When your kitchen is full of freshly harvested fruits and veggies fruit flies can become a problem. Use this organic method for controlling fruit flies to keep their population down or even completely eliminate them from your kitchen.
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Summer Harvest Time
If your house is anything like ours, then this time of year your countertops are covered in tomatoes, peaches, melons and more. All going through their final ripen before they are put away for the winter or processed in the canner. And around our place that also means it’s time for the arrival of fruit flies!!
Fruit flies have super smell sense and can find ripening fruit from a long way off. They are also so small that they can usually find their way into your home. Fruit flies don’t actually feed on the ripening fruit, but instead, they feed on the fungi and bacteria that occur on rotting fruit. So the first method for keeping them away is to be sure there isn’t any fruit with rot on it in your house. But despite our best efforts we always seem to get a flock of fruit flies in the house during tomato and fruit canning season!
Valerie took this picture of our chief fruit fly catcher. Our cat “Kiwi” will sit here all day long trying to catch the little fruit flies. I guess it keeps her out of trouble.
Some folks don’t have a problem spraying the little varmints, but I didn’t work hard all summer growing organic fruits and veggies just to contaminate them with bug spray in my kitchen!! So we were looking for an organic method for controlling fruit flies.
Organic method for controlling fruit flies
So here’s a quick tip we have learned to help control the fruit fly population around our house.
Put a small cup or other containers on the countertop with about ¼ cup of apple cider vinegar. Add a few drops of liquid dish soap to the vinegar. We usually just use one of these little ceramic mugs, but you could also use a shallow bowl or even a pie tin. In a larger container, you may need to add more than a 1/4 cup of vinegar.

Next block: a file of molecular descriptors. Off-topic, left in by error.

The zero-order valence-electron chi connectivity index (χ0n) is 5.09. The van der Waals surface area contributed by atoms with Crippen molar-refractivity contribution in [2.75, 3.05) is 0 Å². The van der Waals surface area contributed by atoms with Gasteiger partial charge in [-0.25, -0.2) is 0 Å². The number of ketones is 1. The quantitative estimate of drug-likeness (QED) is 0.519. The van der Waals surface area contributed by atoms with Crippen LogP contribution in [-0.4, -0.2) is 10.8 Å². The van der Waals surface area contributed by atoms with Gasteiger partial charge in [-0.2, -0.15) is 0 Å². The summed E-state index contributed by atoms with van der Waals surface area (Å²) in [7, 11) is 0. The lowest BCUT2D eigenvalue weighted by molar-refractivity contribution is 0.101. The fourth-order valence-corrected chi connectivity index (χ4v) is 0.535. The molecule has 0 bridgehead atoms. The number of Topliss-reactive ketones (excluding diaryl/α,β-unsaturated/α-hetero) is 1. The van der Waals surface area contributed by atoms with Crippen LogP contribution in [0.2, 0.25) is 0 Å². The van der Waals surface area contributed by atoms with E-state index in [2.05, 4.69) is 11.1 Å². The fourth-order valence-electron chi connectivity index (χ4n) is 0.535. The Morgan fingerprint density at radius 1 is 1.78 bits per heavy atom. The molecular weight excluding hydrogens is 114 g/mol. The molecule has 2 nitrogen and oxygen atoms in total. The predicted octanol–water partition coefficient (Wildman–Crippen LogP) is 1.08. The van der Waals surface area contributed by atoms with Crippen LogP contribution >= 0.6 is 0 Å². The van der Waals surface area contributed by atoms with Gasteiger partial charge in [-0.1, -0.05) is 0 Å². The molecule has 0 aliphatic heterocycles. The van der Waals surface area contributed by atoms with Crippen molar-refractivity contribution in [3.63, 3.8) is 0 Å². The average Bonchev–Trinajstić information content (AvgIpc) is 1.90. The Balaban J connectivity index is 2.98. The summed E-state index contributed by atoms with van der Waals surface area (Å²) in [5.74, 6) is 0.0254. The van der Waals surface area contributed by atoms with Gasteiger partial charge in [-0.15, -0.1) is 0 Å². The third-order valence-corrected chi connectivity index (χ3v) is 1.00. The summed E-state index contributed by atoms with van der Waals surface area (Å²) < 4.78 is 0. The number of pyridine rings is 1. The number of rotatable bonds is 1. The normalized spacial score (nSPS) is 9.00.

What makes this work?
The fruit flies are attracted to the apple cider vinegar.
The dish soap is very important. The soap breaks up the surface tension on the vinegar. So when the flies land on the surface to feed they sink to the bottom and drowned. Without the dish soap, your vinegar just becomes a nice place for the fruit flies to get a drink. So be sure to add the dish soap, it only takes 2 or 3 drops.
This organic method for controlling fruit flies isn’t a 100% cure but it sure helps keep the numbers down.
This container was only out for just a few minutes when I took this picture and you can see we already have 4. Put your container right on the counter next to your ripening fruit or veggies.
Be sure to change the vinegar every 3 or 4 days. This will help you catch a large number of the fruit flies in your house. We have found that it is extra effective if you happen to have a day or two where there are no tomatoes or other fruit on the counter. So maybe put out a trap right after you have finished a batch of tomatoes. That way the only thing the flies have to be attracted too is the apple cider vinegar.